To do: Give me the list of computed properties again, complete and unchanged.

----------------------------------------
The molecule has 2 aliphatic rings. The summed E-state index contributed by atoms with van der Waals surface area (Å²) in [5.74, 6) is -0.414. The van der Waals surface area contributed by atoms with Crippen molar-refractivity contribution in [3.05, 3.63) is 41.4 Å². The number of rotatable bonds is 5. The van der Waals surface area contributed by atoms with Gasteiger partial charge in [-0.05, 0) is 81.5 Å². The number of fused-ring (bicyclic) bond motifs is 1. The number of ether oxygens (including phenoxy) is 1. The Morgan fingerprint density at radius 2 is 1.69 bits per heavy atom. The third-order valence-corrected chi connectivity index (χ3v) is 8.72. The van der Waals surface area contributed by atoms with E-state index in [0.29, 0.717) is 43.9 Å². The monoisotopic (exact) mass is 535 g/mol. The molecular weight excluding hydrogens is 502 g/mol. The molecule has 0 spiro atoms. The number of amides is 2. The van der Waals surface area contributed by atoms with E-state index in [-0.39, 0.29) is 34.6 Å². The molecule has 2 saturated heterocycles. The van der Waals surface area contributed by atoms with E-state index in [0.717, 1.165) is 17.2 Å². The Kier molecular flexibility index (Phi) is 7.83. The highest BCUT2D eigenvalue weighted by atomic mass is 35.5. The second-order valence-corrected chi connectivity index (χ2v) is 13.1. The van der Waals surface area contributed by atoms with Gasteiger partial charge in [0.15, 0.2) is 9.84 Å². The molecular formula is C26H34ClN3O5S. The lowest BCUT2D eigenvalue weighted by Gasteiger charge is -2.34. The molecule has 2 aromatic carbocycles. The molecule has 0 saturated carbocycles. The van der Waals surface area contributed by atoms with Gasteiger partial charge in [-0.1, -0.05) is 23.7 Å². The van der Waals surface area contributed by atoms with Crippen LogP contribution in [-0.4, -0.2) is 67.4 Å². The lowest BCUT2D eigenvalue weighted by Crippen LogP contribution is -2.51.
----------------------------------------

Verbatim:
The molecule has 2 aliphatic rings. The summed E-state index contributed by atoms with van der Waals surface area (Å²) in [5.74, 6) is -0.414. The van der Waals surface area contributed by atoms with Crippen molar-refractivity contribution in [3.05, 3.63) is 41.4 Å². The number of rotatable bonds is 5. The van der Waals surface area contributed by atoms with Gasteiger partial charge in [-0.05, 0) is 81.5 Å². The number of fused-ring (bicyclic) bond motifs is 1. The number of ether oxygens (including phenoxy) is 1. The Morgan fingerprint density at radius 2 is 1.69 bits per heavy atom. The third-order valence-corrected chi connectivity index (χ3v) is 8.72. The van der Waals surface area contributed by atoms with E-state index in [0.29, 0.717) is 43.9 Å². The monoisotopic (exact) mass is 535 g/mol. The molecular weight excluding hydrogens is 502 g/mol. The molecule has 0 spiro atoms. The number of amides is 2. The van der Waals surface area contributed by atoms with E-state index in [-0.39, 0.29) is 34.6 Å². The molecule has 2 saturated heterocycles. The van der Waals surface area contributed by atoms with E-state index in [0.717, 1.165) is 17.2 Å². The Kier molecular flexibility index (Phi) is 7.83. The highest BCUT2D eigenvalue weighted by atomic mass is 35.5. The second-order valence-corrected chi connectivity index (χ2v) is 13.1. The van der Waals surface area contributed by atoms with Gasteiger partial charge in [0.15, 0.2) is 9.84 Å². The molecular formula is C26H34ClN3O5S. The lowest BCUT2D eigenvalue weighted by Gasteiger charge is -2.34. The molecule has 2 aromatic carbocycles. The molecule has 0 saturated carbocycles. The van der Waals surface area contributed by atoms with Gasteiger partial charge in [-0.1, -0.05) is 23.7 Å². The van der Waals surface area contributed by atoms with Crippen LogP contribution in [-0.4, -0.2) is 67.4 Å². The lowest BCUT2D eigenvalue weighted by Crippen LogP contribution is -2.51.